On a January morning in 1906, two hundred workmen from Western Pacific Railway and thirty armed "company soldiers" landed on the north training wall and began laying track. Although the City of Oakland had invited this action, it was considered a brazen challenge to the Southern Pacific's long standing monopoly of the waterfront. Southern Pacific promptly sued, claiming ownership of all land along the waterfront. In 1907, the court ruled against Southern Pacific in its suit. The result: Oakland regained control of most of its waterfront.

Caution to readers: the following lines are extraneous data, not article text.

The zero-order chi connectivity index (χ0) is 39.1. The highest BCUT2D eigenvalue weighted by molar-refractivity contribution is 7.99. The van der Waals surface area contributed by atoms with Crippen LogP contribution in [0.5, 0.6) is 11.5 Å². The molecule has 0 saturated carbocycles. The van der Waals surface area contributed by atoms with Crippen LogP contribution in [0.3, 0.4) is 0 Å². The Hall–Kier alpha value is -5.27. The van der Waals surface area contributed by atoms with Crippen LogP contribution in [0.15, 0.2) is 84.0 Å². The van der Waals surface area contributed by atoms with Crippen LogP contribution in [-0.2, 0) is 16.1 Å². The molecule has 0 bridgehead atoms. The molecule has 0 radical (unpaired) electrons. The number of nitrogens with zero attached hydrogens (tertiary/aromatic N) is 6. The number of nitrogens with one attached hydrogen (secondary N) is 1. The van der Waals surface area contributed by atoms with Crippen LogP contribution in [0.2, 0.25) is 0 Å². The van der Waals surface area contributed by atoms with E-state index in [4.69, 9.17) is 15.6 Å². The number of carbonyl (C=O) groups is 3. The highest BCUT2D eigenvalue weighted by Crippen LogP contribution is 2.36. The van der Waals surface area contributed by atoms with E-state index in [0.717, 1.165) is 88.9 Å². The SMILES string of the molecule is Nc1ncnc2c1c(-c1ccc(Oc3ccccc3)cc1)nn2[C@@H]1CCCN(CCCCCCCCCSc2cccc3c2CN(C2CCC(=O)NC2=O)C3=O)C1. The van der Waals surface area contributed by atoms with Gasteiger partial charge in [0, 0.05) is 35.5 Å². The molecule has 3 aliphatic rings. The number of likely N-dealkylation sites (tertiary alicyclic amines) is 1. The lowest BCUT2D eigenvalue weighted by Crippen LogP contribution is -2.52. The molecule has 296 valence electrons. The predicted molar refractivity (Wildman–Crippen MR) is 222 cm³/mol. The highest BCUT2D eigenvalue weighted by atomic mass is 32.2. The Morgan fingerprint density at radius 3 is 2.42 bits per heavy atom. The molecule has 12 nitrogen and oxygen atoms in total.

"The advent of the Western Pacific Railway is epochal... for the system's coming made it possible for Oakland to recover control and possession of its magnificent waterfront." - Oakland Mayor Frank K. Mort, 1910.
Sidebar, on left
This is the site of the Western Pacific Mole, which opened in 1910 and extended nearly two-miles out from Oakland's natural shoreline. The term "mole" refers to an earth or stone-filled breakwater, such as a ferry anchorage, that juts out into deep water. Ferries were crucial to Bay Area transportation until bridges were built in the 1930s. People rode ferries from this location until 1933, when passenger operations were transferred to the Southern Pacific Mole on the north side of Middle Harbor. The passenger terminal was demolished in 1940.